There are only a few aspects of human behavior more elemental than running. One of those is eating. We eat to fuel our bodies and minds, of course, but eating represents far more than that in the human experience. From the beginning of time, preparing, sharing and enjoying food has been a central part of cultures around the world.
In the scope of human history, not until recently has food been anything but a blessing—a celebration of health, creativity, community, and the pleasure of senses fully engaged. That has changed in an age of excess food and inadequate exercise. Now, food is often more associated with guilt than gratitude, more likely to be labeled and tracked than seasoned and savored.
As a distance runner since I was 13 years old, however, I’ve been fortunate to be able to continue to view food as a cultural delight to be embraced with gusto. Being a runner has allowed me to remain blissfully ignorant of our society’s obsessive fascination with calorie counts and fat content, portion size and proportion of protein. I’ve gone my whole life able to think of food—pretty much every kind of food—simply as good.
In my youth, I subscribed to the thinking reflected in John L. Parker’s Once a Runner: “If the furnace was hot enough, anything would burn, even Big Macs.” As I’ve aged, the furnace hasn’t been quite as hot and I’ve had to pay some attention to the volume I consume. I’m still reluctant, however, to start seeing food as simply fuel, or to ruin a good meal by figuring out its caloric total or percentage of nutrients.
Besides my respect for food’s place in the context of life, I am reluctant to focus too much on it for two other reasons. The first stems from the main conclusions of the research I did on lifetime competitors for my book Run Strong, Stay Hungry. One of the keys I found to staying engaged and competitive for a lifetime is to keep running simple, flexible and harmonious with the rest of life. Just as runners who follow rigid training schedules tend to get overwhelmed by the structure and how it interferes with their relationships and other pursuits, it seems to me those who believe they need a special, highly-controlled diet often negate any performance gains through added stress, and are more likely to grow weary of the imposition and give up the chase.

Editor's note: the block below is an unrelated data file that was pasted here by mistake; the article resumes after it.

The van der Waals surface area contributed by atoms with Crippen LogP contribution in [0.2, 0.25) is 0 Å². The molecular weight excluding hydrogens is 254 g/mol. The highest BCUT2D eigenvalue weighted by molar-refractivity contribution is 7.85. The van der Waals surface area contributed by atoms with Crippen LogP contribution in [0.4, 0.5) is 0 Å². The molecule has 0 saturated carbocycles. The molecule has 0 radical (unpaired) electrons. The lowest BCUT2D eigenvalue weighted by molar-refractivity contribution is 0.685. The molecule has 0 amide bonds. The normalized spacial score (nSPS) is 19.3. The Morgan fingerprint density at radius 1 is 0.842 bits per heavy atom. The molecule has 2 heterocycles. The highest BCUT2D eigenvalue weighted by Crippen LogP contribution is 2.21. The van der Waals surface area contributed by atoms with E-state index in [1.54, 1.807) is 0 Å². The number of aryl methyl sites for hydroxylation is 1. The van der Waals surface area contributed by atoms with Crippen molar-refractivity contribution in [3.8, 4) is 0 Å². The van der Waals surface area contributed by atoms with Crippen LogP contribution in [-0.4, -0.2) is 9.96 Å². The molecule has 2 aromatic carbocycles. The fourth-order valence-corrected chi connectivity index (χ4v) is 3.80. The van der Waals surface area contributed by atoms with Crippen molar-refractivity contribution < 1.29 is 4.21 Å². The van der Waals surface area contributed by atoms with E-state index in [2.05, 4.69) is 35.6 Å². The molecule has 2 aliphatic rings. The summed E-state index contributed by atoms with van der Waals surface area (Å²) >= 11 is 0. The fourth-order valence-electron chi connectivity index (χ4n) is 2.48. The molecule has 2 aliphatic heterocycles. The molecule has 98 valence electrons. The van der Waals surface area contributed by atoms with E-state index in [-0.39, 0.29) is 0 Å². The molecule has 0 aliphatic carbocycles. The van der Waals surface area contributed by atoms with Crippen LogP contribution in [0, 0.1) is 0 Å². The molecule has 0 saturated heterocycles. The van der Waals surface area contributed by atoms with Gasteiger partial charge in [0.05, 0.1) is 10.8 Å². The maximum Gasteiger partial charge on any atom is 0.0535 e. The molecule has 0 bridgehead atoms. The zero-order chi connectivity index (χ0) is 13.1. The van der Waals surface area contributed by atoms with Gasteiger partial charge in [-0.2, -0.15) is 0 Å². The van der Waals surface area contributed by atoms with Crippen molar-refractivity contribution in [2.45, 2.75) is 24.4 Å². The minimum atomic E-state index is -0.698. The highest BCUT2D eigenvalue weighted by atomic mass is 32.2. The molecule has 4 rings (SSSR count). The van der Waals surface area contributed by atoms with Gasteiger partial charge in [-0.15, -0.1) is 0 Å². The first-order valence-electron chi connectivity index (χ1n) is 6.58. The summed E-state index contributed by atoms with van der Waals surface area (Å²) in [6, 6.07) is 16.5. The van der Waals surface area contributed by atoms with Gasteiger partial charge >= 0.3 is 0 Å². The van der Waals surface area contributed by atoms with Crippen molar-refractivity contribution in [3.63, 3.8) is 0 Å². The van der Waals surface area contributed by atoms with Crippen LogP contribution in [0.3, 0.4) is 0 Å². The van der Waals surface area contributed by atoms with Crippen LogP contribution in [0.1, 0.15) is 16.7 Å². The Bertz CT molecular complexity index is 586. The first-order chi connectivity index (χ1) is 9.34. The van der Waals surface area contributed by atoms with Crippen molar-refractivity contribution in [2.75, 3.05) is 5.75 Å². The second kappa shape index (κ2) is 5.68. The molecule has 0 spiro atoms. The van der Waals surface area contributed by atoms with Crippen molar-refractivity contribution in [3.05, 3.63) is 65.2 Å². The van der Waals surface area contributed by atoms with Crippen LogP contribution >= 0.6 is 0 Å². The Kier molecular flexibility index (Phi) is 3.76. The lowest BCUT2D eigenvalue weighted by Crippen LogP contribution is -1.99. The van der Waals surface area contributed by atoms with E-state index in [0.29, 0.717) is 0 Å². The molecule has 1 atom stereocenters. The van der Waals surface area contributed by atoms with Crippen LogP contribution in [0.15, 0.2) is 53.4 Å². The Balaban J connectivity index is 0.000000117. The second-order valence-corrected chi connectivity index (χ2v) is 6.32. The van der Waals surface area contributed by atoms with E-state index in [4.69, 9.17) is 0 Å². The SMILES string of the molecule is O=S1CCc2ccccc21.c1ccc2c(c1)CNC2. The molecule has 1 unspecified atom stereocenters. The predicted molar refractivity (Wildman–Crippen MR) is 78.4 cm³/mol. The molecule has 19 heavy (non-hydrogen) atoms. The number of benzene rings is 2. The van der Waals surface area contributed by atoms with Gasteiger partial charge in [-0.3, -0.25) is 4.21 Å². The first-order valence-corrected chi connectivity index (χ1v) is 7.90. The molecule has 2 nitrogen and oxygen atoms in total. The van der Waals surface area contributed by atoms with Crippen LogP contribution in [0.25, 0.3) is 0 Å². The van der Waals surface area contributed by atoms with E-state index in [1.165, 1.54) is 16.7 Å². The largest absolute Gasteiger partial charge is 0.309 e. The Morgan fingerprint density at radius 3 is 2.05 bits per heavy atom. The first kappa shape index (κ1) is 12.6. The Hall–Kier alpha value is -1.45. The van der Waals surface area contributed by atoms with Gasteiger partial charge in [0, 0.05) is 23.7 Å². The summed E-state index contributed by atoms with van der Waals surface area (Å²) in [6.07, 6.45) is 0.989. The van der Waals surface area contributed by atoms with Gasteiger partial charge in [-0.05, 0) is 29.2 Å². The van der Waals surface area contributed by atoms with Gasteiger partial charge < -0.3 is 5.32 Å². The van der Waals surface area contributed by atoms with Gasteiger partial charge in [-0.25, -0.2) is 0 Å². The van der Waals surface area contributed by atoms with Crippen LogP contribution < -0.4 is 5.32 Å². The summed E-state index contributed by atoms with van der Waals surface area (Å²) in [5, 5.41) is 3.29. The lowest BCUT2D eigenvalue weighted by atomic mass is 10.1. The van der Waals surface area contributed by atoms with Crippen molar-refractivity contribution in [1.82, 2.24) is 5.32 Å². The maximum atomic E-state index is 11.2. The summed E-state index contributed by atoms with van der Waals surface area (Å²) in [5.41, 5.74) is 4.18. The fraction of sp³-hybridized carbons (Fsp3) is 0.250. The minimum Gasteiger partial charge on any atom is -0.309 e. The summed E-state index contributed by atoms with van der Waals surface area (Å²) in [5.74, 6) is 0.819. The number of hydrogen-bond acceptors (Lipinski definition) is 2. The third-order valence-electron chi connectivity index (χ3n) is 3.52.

The second reason follows from the idea that our subconscious brains usually know more about what we need than we do. We often try to impose “one size fits all” solutions to bodies that are different and complex, while we’d do better to pay attention to internal signals. This holds true in training: those same lifetime competitors often train “by feel,” having learned to monitor and trust what their bodies tell them. Similarly, when I researched biomechanics for my book Your Best Stride, I learned that experts agree that the central nervous system finds the best stride for each unique body, and that trying to impose a different, “ideal” form usually creates more problems than improvements. The way to your best stride is to correct for imbalances and weakness created by our unnatural lifestyles, then run and let the body find its best movement patterns.
With these parameters in mind, knowing that my metabolism doesn’t burn as much as it used to, and wanting to be healthy while keeping my dietary concerns simple and unobtrusive, I was looking for the nutritional equivalent of improving hip flexibility and glute strength or learning to train by feel. A talk with sports nutritionist and ultra-endurance athlete Meredith Terranova, founder of Eating and Living Healthy, encouraged me, and gave me some guidelines I can fully embrace without altering my view of food in my life. You may have a very different relationship to nutrition, but these ideas seem useful, regardless of where you are on the “monitor my food” spectrum.
Eat Real Food